Viola Shafik on her film Arij – Scent of Revolution
Viola Shafik grew up between Egypt and Germany – she has a parent from each country – and describes herself as bi-national. “I don’t like the term bi-cultural or multicultural because I don’t see the cultures as so different,” she said at last month’s Berlin International Film Festival, where her film Arij – Scent of Revolution had its world premiere.
Germany’s pre-eminent scholar of Arab film, Shafik is also the author of Arab Cinema: History and Cultural Identity. First published in 1998, it has become the indispensable touchstone for students studying the rich heritage of Arab movies.
Arij – Scent of Revolution is the latest contribution to the growing body of works affected by the events in Tahrir Square in 2011, which were the subject of the documentary The Square. As with The Square, which is also by a female director, Jehane Noujaim, and had a big festival debut, and Sherief Elkatsha’s movie Cairo Drive, Shafik began by making an entirely different film that changed course during production, as the foundations of Egyptian society were rattled by the removal of Hosni Mubarak.
The idea for Arij originated while Shafik was making Journey of a Queen, which was released in 2003. “I made a film about a small Egyptian artefact, a small portrait of a queen, Tiye, the mother of Akhenaten, which travelled to Germany under the pretext that the work of art was being saved,” she recalls. “The film was about the competition between European colonial countries to grab as many artefacts as possible. It was while in Luxor that I found the shop featured in Scent of Revolution and discovered the photographer Atta Gaddis.”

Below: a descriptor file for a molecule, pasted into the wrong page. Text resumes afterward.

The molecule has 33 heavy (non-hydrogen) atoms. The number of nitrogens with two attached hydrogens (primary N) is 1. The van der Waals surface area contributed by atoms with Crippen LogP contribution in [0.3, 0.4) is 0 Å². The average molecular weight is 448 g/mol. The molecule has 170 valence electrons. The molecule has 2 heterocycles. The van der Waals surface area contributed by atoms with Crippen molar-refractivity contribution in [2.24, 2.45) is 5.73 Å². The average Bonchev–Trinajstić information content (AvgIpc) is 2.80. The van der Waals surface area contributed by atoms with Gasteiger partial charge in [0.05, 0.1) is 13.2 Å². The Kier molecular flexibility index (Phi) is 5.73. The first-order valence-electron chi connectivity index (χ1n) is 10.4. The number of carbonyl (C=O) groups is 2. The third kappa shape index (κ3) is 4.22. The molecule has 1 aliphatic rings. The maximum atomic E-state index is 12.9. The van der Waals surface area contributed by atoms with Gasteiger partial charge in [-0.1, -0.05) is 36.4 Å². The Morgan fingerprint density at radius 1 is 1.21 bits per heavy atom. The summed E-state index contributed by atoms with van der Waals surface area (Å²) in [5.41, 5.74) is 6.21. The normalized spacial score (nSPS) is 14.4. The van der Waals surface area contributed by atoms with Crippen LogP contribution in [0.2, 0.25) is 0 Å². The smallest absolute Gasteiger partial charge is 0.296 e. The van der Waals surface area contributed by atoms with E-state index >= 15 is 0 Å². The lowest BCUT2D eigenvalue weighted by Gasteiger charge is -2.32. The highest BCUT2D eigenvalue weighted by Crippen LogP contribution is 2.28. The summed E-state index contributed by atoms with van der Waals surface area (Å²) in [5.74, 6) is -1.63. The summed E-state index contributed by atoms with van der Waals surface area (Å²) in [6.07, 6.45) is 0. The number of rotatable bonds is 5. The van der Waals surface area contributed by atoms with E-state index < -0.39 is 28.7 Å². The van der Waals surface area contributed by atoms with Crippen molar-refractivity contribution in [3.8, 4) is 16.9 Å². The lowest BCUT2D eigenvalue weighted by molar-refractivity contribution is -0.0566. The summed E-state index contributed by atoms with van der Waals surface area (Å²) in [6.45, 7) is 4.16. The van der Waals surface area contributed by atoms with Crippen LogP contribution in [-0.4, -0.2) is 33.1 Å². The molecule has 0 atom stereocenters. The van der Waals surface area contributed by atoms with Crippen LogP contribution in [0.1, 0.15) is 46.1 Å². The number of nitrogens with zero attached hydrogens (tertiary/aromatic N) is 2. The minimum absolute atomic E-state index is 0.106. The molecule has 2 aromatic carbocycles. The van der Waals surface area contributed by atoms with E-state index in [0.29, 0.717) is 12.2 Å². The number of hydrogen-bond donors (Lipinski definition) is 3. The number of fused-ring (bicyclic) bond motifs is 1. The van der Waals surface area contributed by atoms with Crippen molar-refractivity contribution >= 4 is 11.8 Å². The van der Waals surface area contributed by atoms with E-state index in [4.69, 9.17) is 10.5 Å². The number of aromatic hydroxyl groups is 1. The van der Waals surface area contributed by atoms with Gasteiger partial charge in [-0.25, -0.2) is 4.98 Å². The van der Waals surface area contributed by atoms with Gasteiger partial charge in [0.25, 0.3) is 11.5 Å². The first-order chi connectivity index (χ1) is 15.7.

Shafik was initially astonished to discover that one of the first photographers working in Egypt was inspired to study Luxor rather than Cairo. “It makes sense because of all the monuments there, but then you have to question where did he get the technique and know how to discover such beautiful photographs.”
Shafik was also struck by how different from today Luxor was in the 1850s and at the turn of the 19th century. The idea was to make a documentary that detailed this investigation. “We have my own narrative, which is my own search for history. Then there’s the visual mystery of the photograph in the context of colonisation and national identity.”
She continues: “Going back in history means dealing with two revolutions. First, the 1952 coup that became a revolution was more of a revolution than the rebellion that happened in the last three years. Today we have a revolution that comes from below but so far there has been no change to the system.”
Shafik began filming in 2010, but the story was overtaken by events taking place in Cairo. These led to what she charmingly calls the introduction of “interfering narrators”. The film was no longer just her investigation into how a city was changing.
The documentary moves its focus onto four protagonists – Alaa El Dib, Awatef Mahmoud, Francis Amin Mohareb and Safwat Samaan – who all use different types of media to try to understand the society in which they live.
“I put the novel Lemon Blossoms [set in the aftermath of 1952] in the foreground because the author El Dib is the oldest. And as such he can sort of have the benefit of being the wise man telling me the story, even if his novel is full of depression and telling us that change will not happen,” she says.
“The other three are more positive. The collector who keeps all these items and works in the photography museum, which is something for the future, the activist who uses videos for change and the young girl who creates a virtual universe online.”
Entwined together in this way, the protagonists give a good picture of how the hope of February 2011 has inspired some to dream.